President Stanley in Africa

President Samuel L. Stanley Jr., M.D. traveled to Madagascar and Kenya this summer to experience Stony Brook University’s commitment to improving lives around the world. During his two-week adventure, he visited three sites that feature some of Stony Brook’s most far-reaching research and development efforts.

Day One – Journey to Madagascar

My journey to one of the world’s most unique and biologically rich places on Earth has begun. I have flown for more than 23 hours and have now arrived in Madagascar, an island approximately 300 miles east of southern Africa, across the Mozambique Channel. About the size of Texas or France, Madagascar is famous for its lemurs (primitive relatives of monkeys, apes and humans), brightly colored chameleons and bizarre insects. With its brilliant fauna and spectacular landscapes, Madagascar is one of the world’s top conservation priorities.

Africa picI am here as part of my ongoing support of Centre ValBio (CVB), a Stony Brook-affiliated organization committed to protecting endangered wildlife and threatened habitats, as well as providing aid to the local villagers. CVB was created in 2003 by Stony Brook Professor and world-renowned primatologist, Dr. Patricia Wright to help both indigenous people and the international community better understand the value of conservation in Madagascar and around the world. (Pat is second from left in the photo above of our flight to Madagascar, along with Sam III and my wife, Dr. Ellen Li.) Its three primary missions are to promote world-class research, develop sustainable economic development programs with the locals, and provide the villagers with the knowledge and tools necessary to improve quality of life and ultimately reduce poverty in the area.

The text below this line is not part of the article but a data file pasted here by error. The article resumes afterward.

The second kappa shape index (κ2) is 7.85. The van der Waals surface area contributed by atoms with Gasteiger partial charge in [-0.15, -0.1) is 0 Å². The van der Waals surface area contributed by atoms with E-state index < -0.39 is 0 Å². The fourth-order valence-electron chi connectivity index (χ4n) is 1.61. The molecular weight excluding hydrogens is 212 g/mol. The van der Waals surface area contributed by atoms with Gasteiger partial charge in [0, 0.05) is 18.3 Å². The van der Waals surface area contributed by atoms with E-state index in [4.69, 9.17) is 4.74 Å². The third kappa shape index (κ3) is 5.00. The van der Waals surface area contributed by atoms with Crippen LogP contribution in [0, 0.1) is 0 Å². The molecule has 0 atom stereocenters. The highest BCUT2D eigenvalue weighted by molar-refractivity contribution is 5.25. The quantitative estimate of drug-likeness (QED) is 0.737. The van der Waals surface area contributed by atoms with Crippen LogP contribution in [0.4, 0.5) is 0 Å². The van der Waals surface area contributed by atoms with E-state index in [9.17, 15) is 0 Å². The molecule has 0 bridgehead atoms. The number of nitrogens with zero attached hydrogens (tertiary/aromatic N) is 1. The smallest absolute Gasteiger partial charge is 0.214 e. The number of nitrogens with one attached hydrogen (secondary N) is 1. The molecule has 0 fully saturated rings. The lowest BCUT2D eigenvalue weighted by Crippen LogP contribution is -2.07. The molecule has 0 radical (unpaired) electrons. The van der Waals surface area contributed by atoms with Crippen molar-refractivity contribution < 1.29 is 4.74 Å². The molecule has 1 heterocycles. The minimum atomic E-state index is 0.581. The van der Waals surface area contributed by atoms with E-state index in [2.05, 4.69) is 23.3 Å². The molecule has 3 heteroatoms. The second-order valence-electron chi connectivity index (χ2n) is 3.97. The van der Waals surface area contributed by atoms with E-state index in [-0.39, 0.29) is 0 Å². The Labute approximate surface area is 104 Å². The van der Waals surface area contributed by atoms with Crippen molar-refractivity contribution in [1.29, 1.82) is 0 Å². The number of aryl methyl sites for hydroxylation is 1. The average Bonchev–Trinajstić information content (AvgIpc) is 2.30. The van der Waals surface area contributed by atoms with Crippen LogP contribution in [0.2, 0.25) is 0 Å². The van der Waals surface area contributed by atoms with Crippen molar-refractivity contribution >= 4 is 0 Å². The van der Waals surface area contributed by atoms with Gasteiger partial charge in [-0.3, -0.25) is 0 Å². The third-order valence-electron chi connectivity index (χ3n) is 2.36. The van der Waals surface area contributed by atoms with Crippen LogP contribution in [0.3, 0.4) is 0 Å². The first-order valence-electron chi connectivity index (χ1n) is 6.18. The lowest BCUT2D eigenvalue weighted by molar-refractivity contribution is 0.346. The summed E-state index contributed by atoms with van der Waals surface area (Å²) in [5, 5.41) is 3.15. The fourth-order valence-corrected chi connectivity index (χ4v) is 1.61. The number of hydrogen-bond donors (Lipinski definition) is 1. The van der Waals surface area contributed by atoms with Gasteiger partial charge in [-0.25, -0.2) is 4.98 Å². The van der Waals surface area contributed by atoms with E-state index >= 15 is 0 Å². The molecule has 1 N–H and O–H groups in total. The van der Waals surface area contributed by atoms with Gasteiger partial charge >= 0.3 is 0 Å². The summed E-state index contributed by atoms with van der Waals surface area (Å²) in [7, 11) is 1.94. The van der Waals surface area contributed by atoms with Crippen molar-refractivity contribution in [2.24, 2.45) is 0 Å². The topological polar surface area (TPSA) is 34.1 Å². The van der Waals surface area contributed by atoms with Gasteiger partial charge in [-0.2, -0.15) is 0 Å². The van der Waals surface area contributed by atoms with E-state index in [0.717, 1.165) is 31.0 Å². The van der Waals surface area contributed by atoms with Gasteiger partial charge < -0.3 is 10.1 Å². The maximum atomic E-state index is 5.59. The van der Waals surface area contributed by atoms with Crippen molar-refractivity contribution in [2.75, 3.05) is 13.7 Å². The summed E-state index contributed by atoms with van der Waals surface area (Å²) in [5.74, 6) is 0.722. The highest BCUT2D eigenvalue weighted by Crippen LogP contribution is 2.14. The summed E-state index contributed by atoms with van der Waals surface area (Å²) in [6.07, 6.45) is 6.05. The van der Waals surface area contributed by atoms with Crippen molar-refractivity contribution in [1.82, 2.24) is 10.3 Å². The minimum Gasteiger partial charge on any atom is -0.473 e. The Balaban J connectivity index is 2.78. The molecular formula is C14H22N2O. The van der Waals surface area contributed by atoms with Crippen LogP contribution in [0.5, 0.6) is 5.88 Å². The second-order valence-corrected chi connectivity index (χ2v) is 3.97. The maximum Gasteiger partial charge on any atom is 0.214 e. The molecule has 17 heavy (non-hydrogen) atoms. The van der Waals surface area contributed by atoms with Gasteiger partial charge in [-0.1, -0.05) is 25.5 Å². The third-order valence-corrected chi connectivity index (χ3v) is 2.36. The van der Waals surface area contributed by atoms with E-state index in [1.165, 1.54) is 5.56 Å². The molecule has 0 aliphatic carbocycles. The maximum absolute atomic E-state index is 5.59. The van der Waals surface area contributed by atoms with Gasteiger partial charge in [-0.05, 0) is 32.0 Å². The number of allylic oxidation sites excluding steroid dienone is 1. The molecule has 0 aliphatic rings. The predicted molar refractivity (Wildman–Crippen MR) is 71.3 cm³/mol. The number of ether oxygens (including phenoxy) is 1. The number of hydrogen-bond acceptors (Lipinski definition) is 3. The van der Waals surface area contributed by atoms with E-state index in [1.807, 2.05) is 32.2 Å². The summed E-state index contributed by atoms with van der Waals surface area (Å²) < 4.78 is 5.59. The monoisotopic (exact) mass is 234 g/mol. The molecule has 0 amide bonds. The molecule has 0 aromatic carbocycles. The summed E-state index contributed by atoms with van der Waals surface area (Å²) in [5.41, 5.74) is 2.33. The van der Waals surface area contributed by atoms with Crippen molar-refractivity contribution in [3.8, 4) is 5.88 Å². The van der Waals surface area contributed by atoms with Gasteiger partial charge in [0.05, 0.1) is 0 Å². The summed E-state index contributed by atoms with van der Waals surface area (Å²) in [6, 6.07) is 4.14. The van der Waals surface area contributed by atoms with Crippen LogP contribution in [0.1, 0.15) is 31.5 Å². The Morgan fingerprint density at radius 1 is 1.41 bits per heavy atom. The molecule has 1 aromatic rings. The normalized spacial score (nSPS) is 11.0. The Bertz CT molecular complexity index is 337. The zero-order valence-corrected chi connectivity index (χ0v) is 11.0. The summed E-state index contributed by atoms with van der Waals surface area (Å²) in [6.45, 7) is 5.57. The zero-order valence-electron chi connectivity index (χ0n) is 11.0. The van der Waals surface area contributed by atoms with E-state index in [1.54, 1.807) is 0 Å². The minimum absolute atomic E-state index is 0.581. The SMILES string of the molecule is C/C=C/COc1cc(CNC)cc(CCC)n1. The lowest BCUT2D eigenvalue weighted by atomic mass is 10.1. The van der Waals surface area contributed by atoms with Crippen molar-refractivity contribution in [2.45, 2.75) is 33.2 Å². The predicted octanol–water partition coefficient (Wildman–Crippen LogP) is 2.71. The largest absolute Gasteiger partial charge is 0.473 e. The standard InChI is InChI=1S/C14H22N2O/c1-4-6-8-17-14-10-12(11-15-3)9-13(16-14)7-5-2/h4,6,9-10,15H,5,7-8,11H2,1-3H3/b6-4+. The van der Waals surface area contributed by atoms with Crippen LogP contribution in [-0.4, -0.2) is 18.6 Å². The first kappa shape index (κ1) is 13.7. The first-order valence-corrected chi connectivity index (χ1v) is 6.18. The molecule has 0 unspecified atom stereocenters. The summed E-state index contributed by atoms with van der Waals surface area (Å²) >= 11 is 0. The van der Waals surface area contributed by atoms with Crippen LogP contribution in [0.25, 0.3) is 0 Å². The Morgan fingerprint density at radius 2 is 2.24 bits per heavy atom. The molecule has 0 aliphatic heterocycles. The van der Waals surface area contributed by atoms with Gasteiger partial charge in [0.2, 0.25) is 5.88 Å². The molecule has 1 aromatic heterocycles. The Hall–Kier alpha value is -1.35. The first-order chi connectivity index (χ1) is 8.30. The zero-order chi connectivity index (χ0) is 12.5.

During my weeklong stay I will be traveling to, among other regions, Ranomafana National Park, a place of stunning beauty and abundant natural diversity, where under the direction of Dr. Wright, CVB has a world-class research station sited on the edge of this magnificent park. I will be joined by many local dignitaries, scientists, professors, students, musicians and artists to celebrate the inauguration of CVB’s latest endeavor, NamanaBe (Friendship) Hall, and cheer on Dr. Wright as she receives the Commandeur Medal of Honor from the Malagasy Republic. 

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